I know work is a four-letter word, but does it really have to be this painful?
During my years of coaching, I’ve heard many clients express this sentiment. And that’s a shame. I believe work should be joyful and fulfilling, so when a client is unhappy at work I want to get to the root of the problem right away, before she or he does something rash, like telling the boss to “take this job and . . .” well, you know the rest.
In diving deeper to find out why a client is unhappy, I often find our discussions revolve around “fit.” Is the job not a good fit for my client, or is my client not a good fit for the job? Three recent clients—all unhappy at work—presented three different issues around job fit.
Julie is an exceptional program analyst and her boss knows she has much to contribute. He wants her to be more visible and speak up in meetings. But Julie is an introvert who prefers to think before she speaks. Unfortunately, by the time she knows what she wants to say the conversation has moved on. She’s tried talking while she thinks, but her ideas are disjointed and she rambles too much before arriving at her conclusion.
Another client, Tim, loves to drive change and is eager to improve his organization. Yet he has been told to slow down and not push so hard to change things right away. But to Tim’s way of thinking he isn’t doing a good job if he isn’t aggressively pursuing a goal. It’s like he only has two speeds: fast and very fast.
Terry, a strategy consultant, can be too direct. In fact, he’s gotten feedback that his interactions border on being inconsiderate at best and insulting at worst. But Terry doesn’t think there’s anything wrong about his behavior or communication style. He feels that the organization should take him as he is; after all, he does a good job and the clients love him.
How much should you have to change to fit your job or your organization’s culture? I look at that question from two aspects. Would developing the skill you need to fit in better make you more successful in your career, regardless of where you work? Would changing your behavior violate something you consider an intrinsic part of yourself?
If fitting in requires you to become adept at a skill that is transferable to other workplaces, I’d suggest the struggle may be well worth it. Were you to quit because you didn’t want to make the change, it is entirely possible that your new job will be no different in requiring that skill.
Another article that might help you decide about your job is from Fast Company, 8 Signs you should quit your job.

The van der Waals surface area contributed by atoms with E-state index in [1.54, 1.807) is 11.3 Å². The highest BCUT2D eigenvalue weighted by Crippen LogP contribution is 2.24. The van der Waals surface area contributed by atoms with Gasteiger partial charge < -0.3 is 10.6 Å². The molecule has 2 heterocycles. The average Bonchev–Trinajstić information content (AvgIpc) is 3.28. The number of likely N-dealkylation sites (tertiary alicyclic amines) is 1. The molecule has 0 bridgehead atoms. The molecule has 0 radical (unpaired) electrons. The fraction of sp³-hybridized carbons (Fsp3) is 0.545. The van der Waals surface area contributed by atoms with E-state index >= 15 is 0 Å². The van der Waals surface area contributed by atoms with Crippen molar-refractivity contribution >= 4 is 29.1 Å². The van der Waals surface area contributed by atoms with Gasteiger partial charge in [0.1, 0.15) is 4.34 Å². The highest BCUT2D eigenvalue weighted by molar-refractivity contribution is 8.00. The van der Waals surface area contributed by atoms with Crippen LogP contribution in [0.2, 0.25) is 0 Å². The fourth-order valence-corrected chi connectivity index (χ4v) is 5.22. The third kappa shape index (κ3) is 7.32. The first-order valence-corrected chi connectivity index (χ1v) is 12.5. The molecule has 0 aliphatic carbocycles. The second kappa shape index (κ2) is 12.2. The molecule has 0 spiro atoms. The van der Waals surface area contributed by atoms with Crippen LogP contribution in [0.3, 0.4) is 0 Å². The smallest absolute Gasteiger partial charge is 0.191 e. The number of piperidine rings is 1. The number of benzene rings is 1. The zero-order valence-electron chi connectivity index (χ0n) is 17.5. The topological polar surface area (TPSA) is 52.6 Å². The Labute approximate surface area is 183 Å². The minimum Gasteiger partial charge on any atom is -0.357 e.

But if you are being asked to go against something that is at the very core of who you are, I would help you find a position at another company.
For Julie, the ability to think on her feet and speak succinctly in meetings would serve her well no matter where she worked. I helped her develop a framework for anticipating what topics might come up in meetings, thinking through her perspectives on those topics, and imagining what questions she might be asked. I also provided tips on how to confidently defer commenting by requesting time to make an adequate assessment and specifying when she’d respond. Giving Julie permission to use the words “Let me get back to you” was like throwing a life preserver to a drowning woman.
To understand why Tim was being told to put the brakes on his drive for change, I gathered 360-degree feedback from his bosses, peers, and direct reports. I wondered if the response he was getting had to do with the changes he wanted to make to improve the organization or with how he was going about it. After the fifth interview, I had heard the same chorus over and over: “We are doing fine as we are. Why do we need to change?” People sincerely liked Tim, but they wanted him to allow change to happen more gradually. Upon hearing this feedback, Tim decided to update his resume and look for another position. He knew he needed to work in an organization that was nimble and unafraid of disrupting the status quo. And he knew what questions he should ask of interviewers to determine whether a prospective position would be a good fit for him.
Terry was a tougher nut to crack. He knew how to behave professionally; he got along fine with the organization’s clients, who thought very highly of him. Terry’s unacceptable behavior was all focused on his colleagues. He had lost respect for his leadership team and was “acting out” like a moody teenager. It was almost as if he were daring his boss to fire him. When I asked him if that was his goal, he realized he didn’t want to be fired but he could see his behavior was leading his boss in that direction. I helped him understand what was really bothering him about the organization and how to have productive conversations with his leaders. If he could work through the things that bothered him, he would feel better at work. If not, he could always resign. But why leave a job with people happy to see you go, especially when you might meet them again in your career? After resolving his concerns, Terry chose to stay and be as respectful to coworkers as he is to clients.
If you feel like a square peg being pounded into a round hole at your job and you’re wondering whether you ought to quit, do some self-assessment and collect feedback (or ask your coach to gather it). That will help you determine whether you need to smooth your sharp corners or look for a situation more conducive to right angles.